A new study recently published in the journal Health and Quality of Life Outcomes revealed that in China, the quality of life of patients with chronic obstructive pulmonary disease (COPD) is linked to the direct medical costs of the disease. The study was conducted by researchers at Fudan University in China and the University of Ottawa in Canada, and is entitled “Quality of life and its association with direct medical costs for COPD in urban China.” The study, while regionally focused in China, could have implications in improving COPD patient outcomes worldwide.
COPD is one of the most common lung diseases and a major cause of morbidity and mortality worldwide, and a leading cause of death in the United States. It is a progressive disease in which individuals develop serious breathing problems, including obstruction of the airways, shortness of breath (dyspnea) and acute exacerbations. COPD can seriously impact the patient’s physical capacity, well-being and social functioning. Smoking is considered to be the leading cause of COPD and the disease is known to lead to a high economic burden.
In China, COPD has been estimated to have a prevalence as high as 8.2% in individuals 40 years and older. Although COPD is responsible for a considerable number of deaths, few studies have been conducted regarding the patient’s quality of life (QoL) and associated medical direct costs in China.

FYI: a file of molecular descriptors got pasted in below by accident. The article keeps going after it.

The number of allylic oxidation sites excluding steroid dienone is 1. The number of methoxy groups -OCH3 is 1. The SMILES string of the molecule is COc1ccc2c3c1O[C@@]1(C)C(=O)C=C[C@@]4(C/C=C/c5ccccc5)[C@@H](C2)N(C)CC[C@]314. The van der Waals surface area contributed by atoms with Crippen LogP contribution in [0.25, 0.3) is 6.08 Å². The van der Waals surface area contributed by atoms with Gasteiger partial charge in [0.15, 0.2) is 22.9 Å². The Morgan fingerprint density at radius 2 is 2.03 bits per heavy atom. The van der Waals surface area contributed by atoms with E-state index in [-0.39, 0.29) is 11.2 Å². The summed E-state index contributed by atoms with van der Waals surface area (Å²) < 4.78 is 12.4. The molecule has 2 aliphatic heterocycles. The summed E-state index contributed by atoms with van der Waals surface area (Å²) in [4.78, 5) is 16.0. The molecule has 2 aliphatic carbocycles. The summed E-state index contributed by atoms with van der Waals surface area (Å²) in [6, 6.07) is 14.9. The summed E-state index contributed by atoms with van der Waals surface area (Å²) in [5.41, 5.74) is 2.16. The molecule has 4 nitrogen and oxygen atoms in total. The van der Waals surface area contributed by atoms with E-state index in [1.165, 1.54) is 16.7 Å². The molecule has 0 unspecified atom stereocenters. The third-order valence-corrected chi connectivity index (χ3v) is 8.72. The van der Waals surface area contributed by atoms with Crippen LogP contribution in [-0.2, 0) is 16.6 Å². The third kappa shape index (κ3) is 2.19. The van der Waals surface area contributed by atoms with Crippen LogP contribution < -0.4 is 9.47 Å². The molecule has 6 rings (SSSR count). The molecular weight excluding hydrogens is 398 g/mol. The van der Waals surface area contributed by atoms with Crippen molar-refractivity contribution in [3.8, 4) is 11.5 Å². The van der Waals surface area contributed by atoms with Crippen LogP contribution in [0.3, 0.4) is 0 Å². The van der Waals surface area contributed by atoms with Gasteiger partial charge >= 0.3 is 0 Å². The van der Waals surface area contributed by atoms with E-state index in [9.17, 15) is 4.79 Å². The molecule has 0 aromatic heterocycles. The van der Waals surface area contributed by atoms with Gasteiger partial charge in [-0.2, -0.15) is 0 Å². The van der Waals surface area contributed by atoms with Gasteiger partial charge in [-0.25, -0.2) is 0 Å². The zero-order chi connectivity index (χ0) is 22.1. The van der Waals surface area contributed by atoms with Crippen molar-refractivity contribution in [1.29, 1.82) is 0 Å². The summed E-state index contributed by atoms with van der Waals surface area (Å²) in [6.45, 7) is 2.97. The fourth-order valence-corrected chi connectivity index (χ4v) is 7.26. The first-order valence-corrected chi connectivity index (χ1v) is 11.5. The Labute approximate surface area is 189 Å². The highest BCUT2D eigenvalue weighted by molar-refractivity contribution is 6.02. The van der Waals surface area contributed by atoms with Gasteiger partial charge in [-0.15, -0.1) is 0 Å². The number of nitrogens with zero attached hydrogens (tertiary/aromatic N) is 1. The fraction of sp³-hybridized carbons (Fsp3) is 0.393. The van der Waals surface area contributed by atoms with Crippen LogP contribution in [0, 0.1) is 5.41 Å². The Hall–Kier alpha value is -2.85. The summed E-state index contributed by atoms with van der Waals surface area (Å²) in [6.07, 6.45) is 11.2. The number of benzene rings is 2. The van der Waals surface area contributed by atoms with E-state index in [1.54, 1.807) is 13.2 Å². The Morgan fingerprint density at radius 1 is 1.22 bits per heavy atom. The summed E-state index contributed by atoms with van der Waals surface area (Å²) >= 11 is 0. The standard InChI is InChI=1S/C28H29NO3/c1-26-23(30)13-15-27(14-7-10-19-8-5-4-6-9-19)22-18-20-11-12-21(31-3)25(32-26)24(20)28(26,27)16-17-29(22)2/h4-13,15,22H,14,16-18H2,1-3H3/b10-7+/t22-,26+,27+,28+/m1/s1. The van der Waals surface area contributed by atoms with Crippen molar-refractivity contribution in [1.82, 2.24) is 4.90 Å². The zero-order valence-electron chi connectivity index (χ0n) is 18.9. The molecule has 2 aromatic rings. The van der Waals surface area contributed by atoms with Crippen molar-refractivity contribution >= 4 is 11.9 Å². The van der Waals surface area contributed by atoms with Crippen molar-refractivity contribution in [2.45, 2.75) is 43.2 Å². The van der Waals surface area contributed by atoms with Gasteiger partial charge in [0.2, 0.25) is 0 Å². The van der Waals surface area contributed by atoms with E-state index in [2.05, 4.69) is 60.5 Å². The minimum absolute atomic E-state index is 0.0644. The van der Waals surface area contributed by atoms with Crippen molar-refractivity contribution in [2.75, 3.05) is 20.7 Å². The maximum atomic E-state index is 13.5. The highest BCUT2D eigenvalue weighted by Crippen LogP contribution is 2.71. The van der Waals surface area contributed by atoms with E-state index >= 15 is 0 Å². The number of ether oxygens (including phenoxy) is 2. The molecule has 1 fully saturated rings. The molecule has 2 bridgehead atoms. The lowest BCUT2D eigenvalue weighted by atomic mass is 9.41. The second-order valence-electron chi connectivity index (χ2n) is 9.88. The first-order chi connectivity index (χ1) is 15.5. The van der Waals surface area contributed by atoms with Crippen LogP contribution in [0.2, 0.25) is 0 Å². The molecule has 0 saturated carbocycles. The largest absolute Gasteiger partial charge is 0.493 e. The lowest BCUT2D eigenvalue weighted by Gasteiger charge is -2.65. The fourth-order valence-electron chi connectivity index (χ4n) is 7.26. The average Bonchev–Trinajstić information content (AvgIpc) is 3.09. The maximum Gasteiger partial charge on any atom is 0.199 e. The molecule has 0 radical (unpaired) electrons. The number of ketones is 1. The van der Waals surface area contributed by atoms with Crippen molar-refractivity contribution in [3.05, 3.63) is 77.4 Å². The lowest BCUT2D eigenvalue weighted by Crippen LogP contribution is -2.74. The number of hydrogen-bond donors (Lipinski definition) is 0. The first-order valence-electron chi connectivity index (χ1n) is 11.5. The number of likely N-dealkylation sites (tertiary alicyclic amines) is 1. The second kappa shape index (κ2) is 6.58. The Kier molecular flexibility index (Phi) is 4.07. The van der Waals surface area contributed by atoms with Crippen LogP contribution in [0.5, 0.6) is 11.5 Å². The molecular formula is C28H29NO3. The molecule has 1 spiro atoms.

In this study, a survey was performed in 2011 involving 678 COPD patients in four main Chinese cities (Beijing, Chengdu, Guangzhou and Shanghai). Data was collected regarding the patient’s health condition, socio-demographic status and medical costs. To evaluate QoL, the team employed the EuroQol (EQ-5D) health questionnaire, a simple standardized tool to assess health outcome.
Researchers found that almost 40% of the Chinese COPD patients had impaired mobility, pain/discomfort and difficulties in daily activities, resulting in a poorer QoL. One-third of the patients were found to suffer from several degrees of anxiety/depression, and one-fifth experienced difficulties in self-care. The team observed that the patient’s health scores decreased with the severity of the disease. Age, gender and disease severity were found to be significantly associated to the patient’s QoL, and a poorer QoL was a strong indicator of higher medical costs for COPD care.
The team concluded that a poor QoL in COPD patients was related to an increase in medical costs, and proposed that improving QoL could potentially reduce the direct medical costs associated to the disease. The authors also suggest that QoL is a good predictor for medical costs and could be considered a relevant measure for policy- and decision-making in COPD care.
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